Novel Notes: Update #1

I am in the process of completing my first legitimate novel. This is the first in hopefully quite a few updates on how the hector it's going.

Notice I didn't say just first novel, because I've written those before. The very first one came in sixth grade when I wrote an epic sci-fi space battle involving an army of evil pigs. Although I don't remember exactly what happened in the story, I do remember the pride from getting over 50,000 words. The second came my senior year in high school when I wrote a love story between an angel, a demon, and the human child born between them. That was the first year I won NaNoWriMo and I felt like I could conquer the world. But I destroyed that story (literally deleted from all my hard drives and the internet) because it felt too obvious and cliched. 

The novel I'm working on now is the first legitimate novel because it's the first that I'm sticking with completely. I'm seeing it through revisions and I intend to publish it. It's a story that's plagued me for years (since before the angel/demon novel, actually) in some form or another, and I've patiently waited as the muse took her sweet time in revealing the true story to me. It's a story I believe in, a story I would be proud to share with the world, a story I intend to finish.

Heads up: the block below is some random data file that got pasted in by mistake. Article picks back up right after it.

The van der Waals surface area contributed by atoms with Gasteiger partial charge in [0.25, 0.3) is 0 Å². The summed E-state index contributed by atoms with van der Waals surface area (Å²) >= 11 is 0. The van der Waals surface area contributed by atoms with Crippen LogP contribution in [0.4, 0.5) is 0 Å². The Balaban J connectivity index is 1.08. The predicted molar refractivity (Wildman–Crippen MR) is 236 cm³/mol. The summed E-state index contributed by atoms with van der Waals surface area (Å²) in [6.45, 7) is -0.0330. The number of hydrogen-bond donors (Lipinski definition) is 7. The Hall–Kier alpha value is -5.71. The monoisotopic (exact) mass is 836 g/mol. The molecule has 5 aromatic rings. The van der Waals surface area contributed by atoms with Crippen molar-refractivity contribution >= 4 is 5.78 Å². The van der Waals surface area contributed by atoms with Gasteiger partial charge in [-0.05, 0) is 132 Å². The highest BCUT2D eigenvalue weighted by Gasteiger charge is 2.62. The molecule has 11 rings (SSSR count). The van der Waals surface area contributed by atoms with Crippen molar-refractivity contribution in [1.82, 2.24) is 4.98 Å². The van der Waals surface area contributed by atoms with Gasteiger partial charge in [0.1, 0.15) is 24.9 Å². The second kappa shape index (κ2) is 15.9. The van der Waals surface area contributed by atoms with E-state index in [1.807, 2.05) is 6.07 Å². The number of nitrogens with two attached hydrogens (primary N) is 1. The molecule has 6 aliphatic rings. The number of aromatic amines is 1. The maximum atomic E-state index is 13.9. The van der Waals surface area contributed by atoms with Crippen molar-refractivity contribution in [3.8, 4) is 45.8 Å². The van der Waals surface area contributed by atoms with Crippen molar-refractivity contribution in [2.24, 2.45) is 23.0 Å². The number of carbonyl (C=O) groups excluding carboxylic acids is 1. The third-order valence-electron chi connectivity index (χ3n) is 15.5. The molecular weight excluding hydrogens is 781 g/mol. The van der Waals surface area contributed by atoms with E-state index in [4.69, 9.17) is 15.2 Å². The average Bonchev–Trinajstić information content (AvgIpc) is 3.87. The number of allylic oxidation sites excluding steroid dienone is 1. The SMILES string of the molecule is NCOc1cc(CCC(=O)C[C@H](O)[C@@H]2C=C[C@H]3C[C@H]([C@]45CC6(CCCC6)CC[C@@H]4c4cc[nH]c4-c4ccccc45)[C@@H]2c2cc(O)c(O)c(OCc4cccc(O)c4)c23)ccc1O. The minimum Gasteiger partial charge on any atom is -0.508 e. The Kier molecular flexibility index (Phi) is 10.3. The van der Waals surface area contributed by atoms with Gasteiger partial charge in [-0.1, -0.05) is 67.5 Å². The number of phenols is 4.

But that doesn't mean the revision process is easy. 

For a long time I've been in the dark of what actually writing a whole novel looks like. I believed it was straightforward: writing chapter one, then chapter two, all the way to "the end". Then I believed you printed the thing, marked it up, and called it a day. It sounds so simple, so easy.

In reality, at least for me, the process doesn't really look like that.

I'm sharing my process–the good, the bad, the epically messy–to document the novel-writing reality that's true to me. Hopefully, if you're writing a novel and struggling with questions of "Am I doing it right?", sharing my process will give you the confidence and calm that no matter how messy and crazy your draft is, you can get through it.

So, here's what this novel has been through so far and what's yet to come!

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THE 1ST ITERATION:

Once upon a time, there was a silly ghost story that haunted a road about an hour away from where I lived. Real life. This wasn't a spooky, scary, murderous type of ghost, but a supposed energy that had been trapped because of an unfilled romantic love. Apparently, dude had been trying to get to his girlfriend, somehow died in various versions of a car wreck while getting there, and his energy was trapped because his love was so strong. If you went to where he died, you could see his ghost.

As an overly-romantic and supernatural-loving teenager, I became obsessed. I went ghost hunting. I researched the practicality of ghosts. I wrote an article about it in the school newspaper. I never found evidence of an actual ghost, nor did I ever really see said "ghost", and all my research pointed to the fact that this ghost story (my ghost story) was nothing more than a story.